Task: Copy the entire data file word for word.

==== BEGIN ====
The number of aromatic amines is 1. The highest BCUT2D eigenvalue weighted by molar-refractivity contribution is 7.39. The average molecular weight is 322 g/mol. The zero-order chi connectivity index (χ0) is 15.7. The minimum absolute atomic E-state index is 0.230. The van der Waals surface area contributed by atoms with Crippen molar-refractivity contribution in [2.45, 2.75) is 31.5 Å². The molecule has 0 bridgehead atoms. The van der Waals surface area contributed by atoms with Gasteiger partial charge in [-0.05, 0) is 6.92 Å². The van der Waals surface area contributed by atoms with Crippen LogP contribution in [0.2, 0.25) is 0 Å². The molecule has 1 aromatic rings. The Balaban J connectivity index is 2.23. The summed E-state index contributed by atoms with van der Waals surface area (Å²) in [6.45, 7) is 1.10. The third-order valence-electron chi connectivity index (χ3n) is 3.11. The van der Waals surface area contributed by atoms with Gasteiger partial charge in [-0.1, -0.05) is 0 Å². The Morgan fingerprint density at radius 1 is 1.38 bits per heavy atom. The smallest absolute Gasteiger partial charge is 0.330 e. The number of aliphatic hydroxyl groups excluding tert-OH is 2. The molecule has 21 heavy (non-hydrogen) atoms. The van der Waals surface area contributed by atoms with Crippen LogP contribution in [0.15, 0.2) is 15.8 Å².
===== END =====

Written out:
The number of aromatic amines is 1. The highest BCUT2D eigenvalue weighted by molar-refractivity contribution is 7.39. The average molecular weight is 322 g/mol. The zero-order chi connectivity index (χ0) is 15.7. The minimum absolute atomic E-state index is 0.230. The van der Waals surface area contributed by atoms with Crippen molar-refractivity contribution in [2.45, 2.75) is 31.5 Å². The molecule has 0 bridgehead atoms. The van der Waals surface area contributed by atoms with Gasteiger partial charge in [-0.05, 0) is 6.92 Å². The van der Waals surface area contributed by atoms with Crippen LogP contribution in [0.2, 0.25) is 0 Å². The molecule has 1 aromatic rings. The Balaban J connectivity index is 2.23. The summed E-state index contributed by atoms with van der Waals surface area (Å²) in [6.45, 7) is 1.10. The third-order valence-electron chi connectivity index (χ3n) is 3.11. The van der Waals surface area contributed by atoms with Gasteiger partial charge in [-0.1, -0.05) is 0 Å². The Morgan fingerprint density at radius 1 is 1.38 bits per heavy atom. The smallest absolute Gasteiger partial charge is 0.330 e. The number of aliphatic hydroxyl groups excluding tert-OH is 2. The molecule has 21 heavy (non-hydrogen) atoms. The van der Waals surface area contributed by atoms with Crippen LogP contribution in [0.15, 0.2) is 15.8 Å².